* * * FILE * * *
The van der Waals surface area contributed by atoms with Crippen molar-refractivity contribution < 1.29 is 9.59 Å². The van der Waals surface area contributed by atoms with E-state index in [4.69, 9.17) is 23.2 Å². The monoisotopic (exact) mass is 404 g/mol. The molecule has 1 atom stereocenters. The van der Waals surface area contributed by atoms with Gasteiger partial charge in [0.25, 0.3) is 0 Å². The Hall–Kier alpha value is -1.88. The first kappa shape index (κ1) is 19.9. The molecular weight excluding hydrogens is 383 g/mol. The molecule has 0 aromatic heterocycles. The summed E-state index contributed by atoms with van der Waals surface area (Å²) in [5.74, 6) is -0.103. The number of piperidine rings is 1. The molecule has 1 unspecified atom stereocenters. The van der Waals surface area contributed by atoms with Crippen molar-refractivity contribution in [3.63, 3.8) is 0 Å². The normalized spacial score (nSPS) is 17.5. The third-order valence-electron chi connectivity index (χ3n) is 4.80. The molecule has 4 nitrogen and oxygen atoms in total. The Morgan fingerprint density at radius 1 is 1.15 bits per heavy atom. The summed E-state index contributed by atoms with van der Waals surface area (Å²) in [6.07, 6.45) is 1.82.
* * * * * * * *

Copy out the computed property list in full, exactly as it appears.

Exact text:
The van der Waals surface area contributed by atoms with Crippen molar-refractivity contribution < 1.29 is 9.59 Å². The van der Waals surface area contributed by atoms with E-state index in [4.69, 9.17) is 23.2 Å². The monoisotopic (exact) mass is 404 g/mol. The molecule has 1 atom stereocenters. The van der Waals surface area contributed by atoms with Gasteiger partial charge in [0.25, 0.3) is 0 Å². The Hall–Kier alpha value is -1.88. The first kappa shape index (κ1) is 19.9. The molecular weight excluding hydrogens is 383 g/mol. The molecule has 0 aromatic heterocycles. The summed E-state index contributed by atoms with van der Waals surface area (Å²) in [5.74, 6) is -0.103. The number of piperidine rings is 1. The molecule has 1 unspecified atom stereocenters. The van der Waals surface area contributed by atoms with Crippen molar-refractivity contribution in [3.63, 3.8) is 0 Å². The normalized spacial score (nSPS) is 17.5. The third-order valence-electron chi connectivity index (χ3n) is 4.80. The molecule has 4 nitrogen and oxygen atoms in total. The Morgan fingerprint density at radius 1 is 1.15 bits per heavy atom. The summed E-state index contributed by atoms with van der Waals surface area (Å²) in [6.07, 6.45) is 1.82.